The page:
So what would happen if the line intersects where two rules overlap? Same thing, calculate the intersection point for both of them. It will look like this for input value 72:

Fig 6. Two overlapping weighted rules

The red triangle might be small, but it's still there! This value could be fuzzified to "not very medium and not high at all". So now we have a result from our input system: Triangles of a specific base and height. To simplify things now, since I suspect that you are getting the hang of this, lets make the second input based on health, with exactly the same properties. Then our behaviour table will look like this:

 Ammo Low Then Escape Medium Then Defence High Then Attack Health Low Then Escape Medium Then Defence High Then Attack

This list can keep going for as many variables and states as you would like. But the important thing to remember is that each column must have the same outcome in every cell. This can lead to inverting of some inputs. If you add another input, "enemies in sight" for example, it could look like this if you're not aware of this rule:

 Ammo Low Then Escape Medium Then Defence High Then Attack Health Low Then Escape Medium Then Defence High Then Attack Enemies in sight Few Then Attack Some Then Defence Many Then Escape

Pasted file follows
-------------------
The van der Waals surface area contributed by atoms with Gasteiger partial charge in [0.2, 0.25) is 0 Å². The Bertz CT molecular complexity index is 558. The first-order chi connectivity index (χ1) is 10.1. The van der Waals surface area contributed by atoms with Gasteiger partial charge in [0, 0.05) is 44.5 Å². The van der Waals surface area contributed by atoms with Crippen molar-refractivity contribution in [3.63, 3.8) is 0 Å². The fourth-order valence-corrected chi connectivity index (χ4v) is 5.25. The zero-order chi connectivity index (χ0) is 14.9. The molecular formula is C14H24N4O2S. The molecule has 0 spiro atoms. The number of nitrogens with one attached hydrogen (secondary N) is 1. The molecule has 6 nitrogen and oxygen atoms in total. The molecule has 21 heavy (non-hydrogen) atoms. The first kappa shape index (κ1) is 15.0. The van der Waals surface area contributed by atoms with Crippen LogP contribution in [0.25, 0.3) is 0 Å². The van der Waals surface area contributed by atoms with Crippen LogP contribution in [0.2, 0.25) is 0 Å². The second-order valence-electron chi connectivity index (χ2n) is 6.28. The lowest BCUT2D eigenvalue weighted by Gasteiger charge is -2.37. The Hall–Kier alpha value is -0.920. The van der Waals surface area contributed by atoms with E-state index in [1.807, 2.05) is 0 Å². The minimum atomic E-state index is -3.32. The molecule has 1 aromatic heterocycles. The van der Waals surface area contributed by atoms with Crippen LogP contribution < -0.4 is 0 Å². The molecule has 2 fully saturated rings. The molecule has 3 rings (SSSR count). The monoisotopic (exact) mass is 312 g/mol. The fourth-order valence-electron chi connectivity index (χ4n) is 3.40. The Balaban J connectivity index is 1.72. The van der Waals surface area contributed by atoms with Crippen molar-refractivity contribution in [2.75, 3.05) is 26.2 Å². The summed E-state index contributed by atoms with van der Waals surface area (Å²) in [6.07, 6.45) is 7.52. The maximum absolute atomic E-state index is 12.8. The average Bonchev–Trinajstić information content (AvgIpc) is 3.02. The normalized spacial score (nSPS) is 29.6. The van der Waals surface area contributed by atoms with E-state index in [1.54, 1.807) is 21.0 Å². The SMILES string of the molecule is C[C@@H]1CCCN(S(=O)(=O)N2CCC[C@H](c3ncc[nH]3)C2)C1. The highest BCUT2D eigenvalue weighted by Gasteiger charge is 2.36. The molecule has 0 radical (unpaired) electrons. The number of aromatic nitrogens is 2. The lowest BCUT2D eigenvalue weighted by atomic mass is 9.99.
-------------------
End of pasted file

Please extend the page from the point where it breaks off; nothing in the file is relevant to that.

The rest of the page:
See how the input values for the last row is going from low to high, but the outcome isn't the same in all columns anymore? This means that you must invert the input, so Escape and Attack will be placed in the columns where they should be. So we rewrite the last row to look like this:

 Enemies in sight (I) Many Then Escape Some Then Defence Few Then Attack

Now the axis for the input will be going in the other direction. Programmatically, all you need to do is set a variable to do this, so it is nothing to worry about. I'm just mentioning it so you know when to invert your inputs.

Making the output

All input channels have created their triangles from different input values, and now it's time to put them together and produce the final output. There are many methods of doing this, and a nice and simple one is to take all the triangles from all inputs together, scale them so they match the output scale, and calculate the point of balance for the whole batch. The point of balance is the output from the system. The graph below should clarify things. Red is ammo, blue is health, and green is the enemies in sight-input, all gathered from their respective input value.

Fig 7. Final output of the system

Reaction

Now when the output value is ready, your monster is ready to react on it! Here we get some use for our behaviour table. As you know the output states goes from escape, to defence, to attack. The output we get from the system is a value from 0-100. So now you define the boundaries for the output states. A low output value should of course correlate to the "lowest", or leftmost output state in the table. One of the easiest ways to handle this is to create a simple switch statement for the output value, like a state machine. In pseudocode it can look like this: